"Change my dress! Now I really don't understand you. Am I to come down in my dressing-gown?"She was a dependable girl—clever up to a certain point, nice to those with whom she agreed, [Pg 37]affectionate to the people who did not specially prize her affection."Oh, well; it's all right for you to be here, I suppose," said Dorothy. "What were you saying, Bridget? I didn't catch that last sentence of yours."
"Evelyn Percival. Doesn't it sound pretty?"
"You can please yourself about that," said Miss Patience, in her calmest voice. She left the room, closing the door behind her.
"Yes, darling, I did. Shall we go into the common room now? I'm dying to see it.""So do I, Dorothy, if it comes to that, but Violet must be made to know her place. She is one of those little encroachers without respect of persons, who can become absolute nuisances if they are encouraged. But there, we have said enough about her. Ruth and Janet are going to sit in 'The Lookout' for a little; they want to discuss the subject of the Fancy Fair. Shall we come and join them?"
She saw the wild landscape, the steep gravel path[Pg 26] which overhung the lake, the old squire with his white hair, and tall but slightly bent figure, pacing up and down, smoking his pipe and surrounded by his dogs. Dorothy fancied how, on most summer evenings, Bridget, impetuous, eager, and beautiful, walked by his side. She wondered how he had brought himself to part with her. She gave a little sigh as she shut the picture away from her mind, and as she laid her head on her pillow, she resolved to be very kind to the new girl.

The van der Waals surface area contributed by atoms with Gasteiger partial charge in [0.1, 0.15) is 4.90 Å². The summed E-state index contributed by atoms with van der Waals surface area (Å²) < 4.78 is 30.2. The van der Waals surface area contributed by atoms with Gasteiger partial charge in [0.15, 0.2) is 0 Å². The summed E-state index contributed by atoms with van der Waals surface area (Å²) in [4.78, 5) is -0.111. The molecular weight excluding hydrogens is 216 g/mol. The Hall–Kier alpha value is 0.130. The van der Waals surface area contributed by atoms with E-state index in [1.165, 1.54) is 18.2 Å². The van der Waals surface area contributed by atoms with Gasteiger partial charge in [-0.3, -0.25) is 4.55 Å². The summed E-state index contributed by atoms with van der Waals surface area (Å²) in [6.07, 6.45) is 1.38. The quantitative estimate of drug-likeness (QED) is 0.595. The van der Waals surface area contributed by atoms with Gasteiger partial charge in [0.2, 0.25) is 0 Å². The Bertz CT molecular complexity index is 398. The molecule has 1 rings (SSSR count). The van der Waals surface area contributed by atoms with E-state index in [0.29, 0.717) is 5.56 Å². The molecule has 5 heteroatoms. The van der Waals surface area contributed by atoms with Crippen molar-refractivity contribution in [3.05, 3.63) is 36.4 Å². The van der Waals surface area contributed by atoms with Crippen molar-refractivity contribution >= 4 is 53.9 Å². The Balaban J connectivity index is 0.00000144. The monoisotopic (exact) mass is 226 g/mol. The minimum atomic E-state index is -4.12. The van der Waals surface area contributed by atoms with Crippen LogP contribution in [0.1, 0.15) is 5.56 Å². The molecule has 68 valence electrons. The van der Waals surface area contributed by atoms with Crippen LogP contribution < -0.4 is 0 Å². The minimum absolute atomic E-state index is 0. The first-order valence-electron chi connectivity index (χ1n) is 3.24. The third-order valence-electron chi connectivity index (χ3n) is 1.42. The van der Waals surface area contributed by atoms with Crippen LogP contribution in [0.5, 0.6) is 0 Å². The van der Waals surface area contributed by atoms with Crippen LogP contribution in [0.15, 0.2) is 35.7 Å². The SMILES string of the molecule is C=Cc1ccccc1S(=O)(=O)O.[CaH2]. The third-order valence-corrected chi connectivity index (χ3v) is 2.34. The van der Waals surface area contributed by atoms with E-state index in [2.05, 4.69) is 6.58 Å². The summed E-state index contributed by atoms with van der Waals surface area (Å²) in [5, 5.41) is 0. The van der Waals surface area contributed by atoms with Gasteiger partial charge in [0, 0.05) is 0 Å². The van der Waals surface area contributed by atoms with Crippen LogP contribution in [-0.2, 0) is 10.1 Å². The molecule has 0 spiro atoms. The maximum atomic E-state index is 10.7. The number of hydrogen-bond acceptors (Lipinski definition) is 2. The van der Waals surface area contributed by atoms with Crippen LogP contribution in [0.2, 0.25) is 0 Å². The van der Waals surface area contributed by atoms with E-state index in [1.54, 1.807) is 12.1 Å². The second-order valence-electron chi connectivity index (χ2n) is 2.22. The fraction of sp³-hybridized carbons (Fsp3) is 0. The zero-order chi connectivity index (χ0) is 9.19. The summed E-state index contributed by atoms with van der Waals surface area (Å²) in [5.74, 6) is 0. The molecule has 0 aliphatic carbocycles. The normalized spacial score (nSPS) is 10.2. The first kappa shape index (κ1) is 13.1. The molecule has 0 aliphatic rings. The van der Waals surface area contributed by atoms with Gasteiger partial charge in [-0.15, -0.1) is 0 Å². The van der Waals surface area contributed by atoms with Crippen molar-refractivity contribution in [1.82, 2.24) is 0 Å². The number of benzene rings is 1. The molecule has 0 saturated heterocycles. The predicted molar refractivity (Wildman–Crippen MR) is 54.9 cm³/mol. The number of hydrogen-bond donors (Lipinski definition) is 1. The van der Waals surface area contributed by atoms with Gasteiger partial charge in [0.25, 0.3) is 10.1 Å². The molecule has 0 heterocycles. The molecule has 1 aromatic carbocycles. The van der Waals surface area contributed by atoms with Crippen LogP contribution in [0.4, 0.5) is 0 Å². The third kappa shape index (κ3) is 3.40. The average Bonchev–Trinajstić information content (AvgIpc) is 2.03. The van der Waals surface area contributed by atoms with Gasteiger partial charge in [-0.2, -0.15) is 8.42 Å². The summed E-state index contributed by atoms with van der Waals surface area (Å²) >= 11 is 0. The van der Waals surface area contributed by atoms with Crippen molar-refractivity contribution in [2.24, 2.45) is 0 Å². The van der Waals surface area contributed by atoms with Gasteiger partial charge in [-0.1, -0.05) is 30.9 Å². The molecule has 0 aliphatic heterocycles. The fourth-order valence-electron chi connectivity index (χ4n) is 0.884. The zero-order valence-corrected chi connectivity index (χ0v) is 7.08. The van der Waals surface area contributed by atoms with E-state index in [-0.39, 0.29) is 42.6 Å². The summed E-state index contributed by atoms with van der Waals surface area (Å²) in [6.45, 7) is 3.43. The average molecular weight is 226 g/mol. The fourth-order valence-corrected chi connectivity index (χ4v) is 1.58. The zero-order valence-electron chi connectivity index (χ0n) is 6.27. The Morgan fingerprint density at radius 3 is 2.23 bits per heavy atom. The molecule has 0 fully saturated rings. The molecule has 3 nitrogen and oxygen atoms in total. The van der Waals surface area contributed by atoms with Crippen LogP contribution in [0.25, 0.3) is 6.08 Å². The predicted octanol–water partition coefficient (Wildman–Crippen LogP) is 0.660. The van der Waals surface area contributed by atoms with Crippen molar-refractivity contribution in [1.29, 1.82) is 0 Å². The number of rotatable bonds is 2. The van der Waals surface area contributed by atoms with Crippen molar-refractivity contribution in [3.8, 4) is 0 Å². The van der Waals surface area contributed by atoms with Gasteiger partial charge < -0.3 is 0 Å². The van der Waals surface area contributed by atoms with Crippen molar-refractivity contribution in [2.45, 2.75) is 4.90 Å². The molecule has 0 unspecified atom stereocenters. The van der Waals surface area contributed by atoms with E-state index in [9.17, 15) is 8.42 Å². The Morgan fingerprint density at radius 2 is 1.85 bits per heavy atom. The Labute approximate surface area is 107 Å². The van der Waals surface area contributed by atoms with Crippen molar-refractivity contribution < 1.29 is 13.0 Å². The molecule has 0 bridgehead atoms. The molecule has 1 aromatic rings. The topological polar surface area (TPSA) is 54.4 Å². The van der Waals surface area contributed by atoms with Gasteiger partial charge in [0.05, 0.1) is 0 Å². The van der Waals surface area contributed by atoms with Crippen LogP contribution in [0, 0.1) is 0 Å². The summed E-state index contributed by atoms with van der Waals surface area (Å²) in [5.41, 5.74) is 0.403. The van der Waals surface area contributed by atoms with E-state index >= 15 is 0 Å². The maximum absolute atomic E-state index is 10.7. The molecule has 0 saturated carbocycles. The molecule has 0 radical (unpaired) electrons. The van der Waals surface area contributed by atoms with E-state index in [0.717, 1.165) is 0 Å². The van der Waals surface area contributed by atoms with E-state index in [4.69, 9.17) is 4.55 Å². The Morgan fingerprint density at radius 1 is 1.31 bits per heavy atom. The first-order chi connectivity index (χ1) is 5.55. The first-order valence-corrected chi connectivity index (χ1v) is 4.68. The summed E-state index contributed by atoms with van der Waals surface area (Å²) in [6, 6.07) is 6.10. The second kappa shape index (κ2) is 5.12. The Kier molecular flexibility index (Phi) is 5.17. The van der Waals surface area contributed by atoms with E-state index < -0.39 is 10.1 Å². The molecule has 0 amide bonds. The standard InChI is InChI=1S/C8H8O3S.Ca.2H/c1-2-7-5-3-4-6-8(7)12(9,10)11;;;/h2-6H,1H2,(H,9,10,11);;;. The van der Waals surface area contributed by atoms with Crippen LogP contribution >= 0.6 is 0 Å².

"After all, what does the Fancy Fair signify—I[Pg 5] mean—oh, don't be shocked, girls—I mean, what does it signify compared to a real living present interest? While we are discussing what is to take place in six weeks' time, Mrs. Freeman and Miss Patience are driving up the avenue with somebody else. Girls, the new inmate of Mulberry Court has begun to put in an appearance on the scene."
"If I had only some smelling salts," she began.
"I don't think I ought to listen to you, Bridget."
"I could not help myself," replied Dorothy. "You know, of course, Janet, what Bridget did last night?"
"My conduct? What have I done?"